ALEXANDRIA, Va.—Currently, about 43% of the U.S. population lives in a state where marijuana is legal to consume “just for fun”. The past few months saw a spike in that category of states when New Jersey, New York, Virginia and New Mexico, legalized marijuana for recreational use.
According to Vox.com, this shift in law and attitude has taken place in just a few years. Ten years ago, no states permitted marijuana for recreational use. Still, marijuana remains illegal at the federal level. At least two-thirds of the American public support legalization for adult recreational use, based on various public opinion surveys. The most recent Gallup poll on the topic showed that 68% of respondents support legalization and 32% are against it. Of the 15 states where marijuana legalization has been on the ballot since 2012, it was approved in 13—including more conservative states such as Alaska, Montana and South Dakota.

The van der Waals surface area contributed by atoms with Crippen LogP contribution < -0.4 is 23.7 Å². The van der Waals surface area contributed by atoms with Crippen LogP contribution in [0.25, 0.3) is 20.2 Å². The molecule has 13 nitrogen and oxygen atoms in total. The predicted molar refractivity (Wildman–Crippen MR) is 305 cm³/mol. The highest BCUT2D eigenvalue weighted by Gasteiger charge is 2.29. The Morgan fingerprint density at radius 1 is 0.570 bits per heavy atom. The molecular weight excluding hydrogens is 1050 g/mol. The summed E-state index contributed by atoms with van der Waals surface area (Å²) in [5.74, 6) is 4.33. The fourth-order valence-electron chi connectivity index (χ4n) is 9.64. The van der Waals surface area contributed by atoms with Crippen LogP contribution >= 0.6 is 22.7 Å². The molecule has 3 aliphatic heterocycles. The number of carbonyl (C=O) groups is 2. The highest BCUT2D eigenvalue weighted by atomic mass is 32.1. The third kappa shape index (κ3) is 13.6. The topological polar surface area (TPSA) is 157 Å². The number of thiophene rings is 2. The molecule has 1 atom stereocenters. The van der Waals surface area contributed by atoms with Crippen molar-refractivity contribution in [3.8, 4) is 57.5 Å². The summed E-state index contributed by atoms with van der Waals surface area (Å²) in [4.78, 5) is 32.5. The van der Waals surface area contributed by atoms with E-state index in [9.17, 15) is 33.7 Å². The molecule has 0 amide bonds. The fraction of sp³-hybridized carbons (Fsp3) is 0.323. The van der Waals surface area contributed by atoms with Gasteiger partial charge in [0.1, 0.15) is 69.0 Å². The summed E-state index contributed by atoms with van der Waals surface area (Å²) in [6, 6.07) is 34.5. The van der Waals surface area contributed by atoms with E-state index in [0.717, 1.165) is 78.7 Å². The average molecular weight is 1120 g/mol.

Legalization has also created a big new industry that is expected to continue to grow. The U.S. marijuana industry is currently valued at more than $18 billion, according to the 2021 Leafly Jobs Report. The industry has thrived during the pandemic, reports Fortune. Whether for mental health needs, self-medication or recreation, consumers hoarded alcohol and other substances in an apparent effort to cope with the social isolation caused by COVID-19. One of the biggest winners from the increase in purchases was the cannabis industry, which in 2020 saw major growth. That growth is expected to continue into the next decade and beyond.
“New consumers and patients, and newly legal states, played a role in 2020’s cannabis boom. But the main driver was an increase in the average purchase size of established consumers, who increased their average monthly spends by 33%,” according to Leafly.
Industry watchers predict that the legal U.S. marijuana industry will swell to $41.5 billion by 2025, a compound annual growth rate of 21% from 2019, according to a report from New Frontier Data.
But as NACS Daily reported yesterday, there are issues to overcome. When Canada legalized marijuana two years ago, the country expected to see new business opportunities and more job openings. But those optimistic projections failed to materialize due to the country’s tightly regulated distribution system, which largely bans advertising and marketing and had to compete with the already present illicit market.